Minnesota Living Assistance, Inc. v. Peterson, 080818 FED8, 17-2658

Docket Nº:17-2658
Opinion Judge:GRUENDER, CIRCUIT JUDGE
Party Name:Minnesota Living Assistance, Inc., doing business as Baywood Home Care Plaintiff- Appellant v. Ken B. Peterson, Commissioner, Department of Labor and Industry, State of Minnesota, in his official capacity; John Aiken, Interim Director of Labor Standards, Department of Labor and Industry, State of Minnesota, in his official capacity Defendants -...
Judge Panel:Before GRUENDER, ERICKSON, and GRASZ, Circuit Judges.
Case Date:August 08, 2018
Court:United States Courts of Appeals, Court of Appeals for the Eighth Circuit
 
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Minnesota Living Assistance, Inc., doing business as Baywood Home Care Plaintiff- Appellant

v.

Ken B. Peterson, Commissioner, Department of Labor and Industry, State of Minnesota, in his official capacity; John Aiken, Interim Director of Labor Standards, Department of Labor and Industry, State of Minnesota, in his official capacity Defendants - Appellees

No. 17-2658

United States Court of Appeals, Eighth Circuit

August 8, 2018

Submitted: June 13, 2018

Appeal from United States District Court for the District of Minnesota - Minneapolis

Before GRUENDER, ERICKSON, and GRASZ, Circuit Judges.

GRUENDER, CIRCUIT JUDGE

This case involves two sets of proceedings. In the first, the Minnesota Department of Labor and Industry ("DLI") brought an administrative action against Minnesota Living Assistance, Inc. ("Baywood") for failing to pay overtime compensation to companionship-services employees in violation of the Minnesota Fair Labor Standards Act ("MFLSA"). In the second, the one before us today, Baywood sued in federal court the Commissioner and the Director of Labor Standards at the DLI, arguing that the federal Fair Labor Standards Act ("FLSA") preempts the MFLSA and that Baywood therefore need not pay state penalties for any MFLSA violation. The district court1 found that the Younger doctrine required it to abstain while the state proceeding was pending and dismissed the case. Because we find abstention appropriate, we affirm.

I.

Baywood is a Minnesota corporation that employs domestic-service workers who provide companionship services.[2] The FLSA and the MFLSA both provide requirements regarding the minimum wage and the maximum hours per week that an individual can work before an employer is required to pay overtime compensation. But during the relevant time period, there were two pertinent differences between the statutes: (1) the FLSA standards were generally more protective than the MFLSA, compare 29 U.S.C. §§ 206(a)(1)(C), 207(a)(1), with Minn. Stat. §§ 177.24, subdiv. 1(b) (2012), 177.25; and (2) the FLSA exempted companionship-services employees from protection, whereas the MFLSA did not, compare 29 U.S.C § 213(a)(15), with Minn. Stat. § 177.23, subdiv. 11.

In 2014, a Baywood employee filed a complaint alleging that Baywood violated the MFLSA by failing to pay overtime compensation to companionship-services employees from March 2012 to March 2014. The DLI conducted an investigation into Baywood's practices and determined that Baywood had not paid its companionship-services employees the wages required by the MFLSA. The DLI issued a compliance order in May 2016. The order assessed a penalty of $1, 000 for failure to keep records pursuant to Minn. Stat. § 177.30 and required Baywood to pay back wages of $557, 714.44 in addition to liquidated damages of $557, 714.44. The order also indicated that Baywood should cease its illegal practices and comply with the MFLSA.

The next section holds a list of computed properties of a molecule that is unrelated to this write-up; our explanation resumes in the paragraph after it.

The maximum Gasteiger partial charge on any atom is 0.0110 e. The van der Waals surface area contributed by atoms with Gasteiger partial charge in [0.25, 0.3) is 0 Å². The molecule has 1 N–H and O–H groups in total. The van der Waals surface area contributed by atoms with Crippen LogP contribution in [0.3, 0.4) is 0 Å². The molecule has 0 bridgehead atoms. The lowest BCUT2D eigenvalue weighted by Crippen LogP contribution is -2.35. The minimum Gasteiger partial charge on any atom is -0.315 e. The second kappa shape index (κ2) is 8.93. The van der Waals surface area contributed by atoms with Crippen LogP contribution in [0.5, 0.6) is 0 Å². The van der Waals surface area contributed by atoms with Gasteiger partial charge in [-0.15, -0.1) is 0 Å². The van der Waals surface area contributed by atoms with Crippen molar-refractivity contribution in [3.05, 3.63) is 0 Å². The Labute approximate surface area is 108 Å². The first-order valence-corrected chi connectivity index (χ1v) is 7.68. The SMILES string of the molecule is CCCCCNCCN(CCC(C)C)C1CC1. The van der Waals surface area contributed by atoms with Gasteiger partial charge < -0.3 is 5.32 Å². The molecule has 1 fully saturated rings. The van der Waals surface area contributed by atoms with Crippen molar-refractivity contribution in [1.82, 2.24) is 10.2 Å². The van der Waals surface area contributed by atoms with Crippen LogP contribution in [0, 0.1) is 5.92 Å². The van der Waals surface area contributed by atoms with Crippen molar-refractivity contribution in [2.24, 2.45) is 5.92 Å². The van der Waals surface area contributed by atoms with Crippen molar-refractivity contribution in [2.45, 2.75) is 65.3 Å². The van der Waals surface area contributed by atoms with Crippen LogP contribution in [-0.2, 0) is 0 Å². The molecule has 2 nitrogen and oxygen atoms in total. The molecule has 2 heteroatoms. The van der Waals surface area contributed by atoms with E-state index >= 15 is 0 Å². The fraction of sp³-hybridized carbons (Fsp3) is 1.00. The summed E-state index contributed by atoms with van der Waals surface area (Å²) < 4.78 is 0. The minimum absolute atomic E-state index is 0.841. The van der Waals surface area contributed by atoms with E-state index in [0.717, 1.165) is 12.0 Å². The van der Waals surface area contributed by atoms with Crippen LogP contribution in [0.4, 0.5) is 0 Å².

Baywood contested the compliance order, so, in August 2016, the DLI initiated a contested case proceeding before an administrative law judge ("ALJ") at the Minnesota Office of Administrative Hearings. In June 2017, the ALJ issued a report recommending that the DLI Commissioner enforce the compliance order as to backpay and liquidated damages but that he deny it as to the determination that Baywood failed to keep accurate records.

While the proceeding before the ALJ was pending, but before the June recommendation, Baywood filed suit in federal district court seeking (1) a declaration that the FLSA preempts the MFLSA and (2) injunctive relief prohibiting the DLI from further processing, investigating, or adjudicating its claims against Baywood. The DLI moved to dismiss the complaint, arguing that the district court should abstain from exercising jurisdiction under Younger v. Harris, 401 U.S. 37 (1971). The district court granted the DLI's motion to dismiss under Younger.

II.

We review the district court's decision to abstain under Younger for abuse of discretion. Whether Younger abstention is appropriate is a question of law, and the district court abuses its discretion when it makes an error of law. Geier v. Mo. Ethics Comm'n, 715 F.3d 674, 678 (8th Cir. 2013) (citing Plouffe v. Ligon, 606 F.3d 890, 894-95 (8th Cir. 2010) (Colloton, J., concurring)). Although federal courts have a "virtually unflagging obligation . . . to exercise the jurisdiction given them," Colo. River Water Conservation Dist. v. United States, 424 U.S. 800, 817 (1976), exceptions to this obligation...

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